In 1983, the EPA ordered an immediate stop to EDB’s use as a pesticide after it was found in the groundwater. As it is a carcinogen and mutagen, it was immediately banned.

President Reagan signed the Emergency Planning and Community Right-to-Know Act in 1986. If toxic chemicals were going to be released into the air, soil, or water, communities had to be informed. 

What’s the Future of the Clean Water Act?

Even with the Clean Water Act, there are still many issues. In 1983, sewage treatment plants, farms, and urban runoff brought the pollution levels in the Chesapeake Bay to unheard-of levels. Federal, state, and local teams worked together to begin the cleanup that’s still ongoing. 

President Obama renewed efforts to clean and protect the Chesapeake Bay. To do so, he named the bay a national treasure with an executive order in 2009. In 2011, the EPA established the “Pollution Diet” limiting the maximum daily load for pollutants like nitrogen and phosphorus from states with waterways that feed into the Chesapeake Bay. Pollution controls must be in place by 2025.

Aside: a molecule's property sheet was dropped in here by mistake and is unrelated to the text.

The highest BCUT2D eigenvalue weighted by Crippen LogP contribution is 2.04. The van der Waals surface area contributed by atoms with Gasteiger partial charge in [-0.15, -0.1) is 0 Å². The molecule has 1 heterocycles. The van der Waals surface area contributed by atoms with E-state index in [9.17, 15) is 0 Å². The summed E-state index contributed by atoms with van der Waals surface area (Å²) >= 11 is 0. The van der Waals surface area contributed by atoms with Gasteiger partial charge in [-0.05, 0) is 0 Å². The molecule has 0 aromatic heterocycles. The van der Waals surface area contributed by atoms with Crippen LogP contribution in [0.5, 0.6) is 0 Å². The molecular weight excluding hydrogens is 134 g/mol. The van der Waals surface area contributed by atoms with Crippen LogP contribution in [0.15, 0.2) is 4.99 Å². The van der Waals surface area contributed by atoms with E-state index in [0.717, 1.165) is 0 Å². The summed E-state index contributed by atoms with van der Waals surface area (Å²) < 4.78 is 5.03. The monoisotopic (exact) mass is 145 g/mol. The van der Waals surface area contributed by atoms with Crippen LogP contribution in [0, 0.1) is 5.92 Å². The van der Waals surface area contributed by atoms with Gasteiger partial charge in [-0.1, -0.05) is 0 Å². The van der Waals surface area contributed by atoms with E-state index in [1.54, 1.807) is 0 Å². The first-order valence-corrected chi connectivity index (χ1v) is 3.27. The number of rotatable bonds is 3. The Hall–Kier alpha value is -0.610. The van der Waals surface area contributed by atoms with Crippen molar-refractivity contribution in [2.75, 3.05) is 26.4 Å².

As research advances, more pollutants are found and pollution from the past starts leaching out of the soil or groundwater and raising issues today. That’s why the 50-year-old Clean Water Act continues to be updated and altered.

Does your plant need upgrades to meet the most recent EPA requirements? Are you struggling with efficiency and coming too close to maximum flow rates? It’s time to address the upgrades to your wastewater treatment plant or water treatment facility. Lakeside Equipment is an expert in treatment solutions and has been since the 1920s. Trust in our expertise to bring your facility up-to-date with technology and energy-efficient equipment.